Everyday, I get to relive the betrayal of my fellow human beings. Every. Damn. Day.
But I've worked hard to overlook the obvious. I've worked hard to be able to get up in the morning. I've worked hard to keep continuity in my relationships with friends and family. I've worked hard at living each day without breaking down in grief and misery at the losses suffered from that one event. And it's worse than cancer, or disability--even the loss of people we love--because the loss I endured, and continue to, is not one that time can heal. Or anything else. This particular loss created a negative and permanent conundrum of a whirlpool in not only my existence, but the existence of all those connected to me.
And I hate that fact. Hate it because I fear it. Fear it because I'm powerless to change it. Completely powerless.
This is why the Buddhists encourage acceptance of impermanence. If you accept impemanence, you are no longer vulnerable. If you understand impermanence, you increase your capacity for compassion. It's win-win, without the inclusion of any tiger-blood whatsoever.
No one understands or accepts impermanence better--I used to be a runner, a fencer, a dancer. No more. Not because I'm lazy or undisciplined, but because my left leg essentially no longer works. I still use it, of course--kind of like peg-legged Ahab out of Melville's Moby Dick. I snowshoe. I hike. I bike. I canoe. I swim. I will even walk a half-marathon this year. But I can't run. I can't fence. And though I attempt to dance, when you can't move one of your two legs, let's just say even Elaine on Seinfeld can do better....
But none of that impermanence saddens me. I wasn't struck down by some drunken idiot. Or even by God. Cancer happens. A lot. Approximately one-third of the American population is diagnosed with various forms of cancer each year. And there's no one to blame. Disease, disability and death--along with taxes--are simply part of the human condition. You can get over such impermanence with a hearty constitution. It won't break you. No, that kind of irreparable act takes the careful consideration of our fellow man...and woman.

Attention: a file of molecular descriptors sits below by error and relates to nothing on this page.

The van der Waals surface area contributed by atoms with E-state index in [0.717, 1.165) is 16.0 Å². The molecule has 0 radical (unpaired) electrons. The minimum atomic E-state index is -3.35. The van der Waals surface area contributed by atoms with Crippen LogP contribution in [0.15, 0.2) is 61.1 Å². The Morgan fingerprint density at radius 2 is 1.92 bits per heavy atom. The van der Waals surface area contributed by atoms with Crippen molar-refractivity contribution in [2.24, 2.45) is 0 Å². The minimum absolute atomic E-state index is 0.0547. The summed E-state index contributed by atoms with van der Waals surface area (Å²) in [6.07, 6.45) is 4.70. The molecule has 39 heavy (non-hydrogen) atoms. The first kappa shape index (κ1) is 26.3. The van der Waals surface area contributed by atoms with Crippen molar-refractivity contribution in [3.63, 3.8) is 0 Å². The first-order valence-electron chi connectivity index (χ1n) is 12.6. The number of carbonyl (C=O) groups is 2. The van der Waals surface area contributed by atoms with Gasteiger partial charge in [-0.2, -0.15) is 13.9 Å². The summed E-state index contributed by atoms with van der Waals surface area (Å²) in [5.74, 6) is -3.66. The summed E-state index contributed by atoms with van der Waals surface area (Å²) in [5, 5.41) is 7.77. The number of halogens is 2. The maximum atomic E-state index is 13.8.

The saying what doesn't kill you makes you stronger sounds inspiring, an exclamation of the human spirit even. But a person with that kind of strength and integrity is consistently eaten alive by their own kind. And when we're excreted on the other side, we're treated with as much respect as any other excrement.
Kind of tough to "bounce back" from something like that....
Meanwhile, those still loyal to us--before we were turned into shite, that is--those who aren't intimidated by our new stink, sit around wondering how long it will take before we disintegrate. Because truly, there is no hope. Even with cancer, there's hope. Not so much with this level of man-made condition.
You can eat well. You can exercise. You can floss. You can meditate. But none of it will make you healthy again. There is no medicine, no magic pill, either. You get to rot, like disgarded feces on the side of the road. And after a while, even you begin to hate yourself. Because you can't change anything. You can't fix it. And no one else can either.
That's what being broken means.
And by God, as I sit here today, the words of my good friend sticking to the roof of my still-open mouth, those who did this to me will understand that there is no one and no thing on this great planet that will stop me from telling the world who you are and what you did.
You may not believe in God. You may not believe in anything. But you will.
And unfortunately for those cruel (yet sadly not unusual) individuals--unlike my frail human psyche--my integrity remains fully intact. Would that I could say the same for all of us....
For the thing about shite is, it easily sticks to the bottom of your shoe. And even after you scrape it off, it lingers.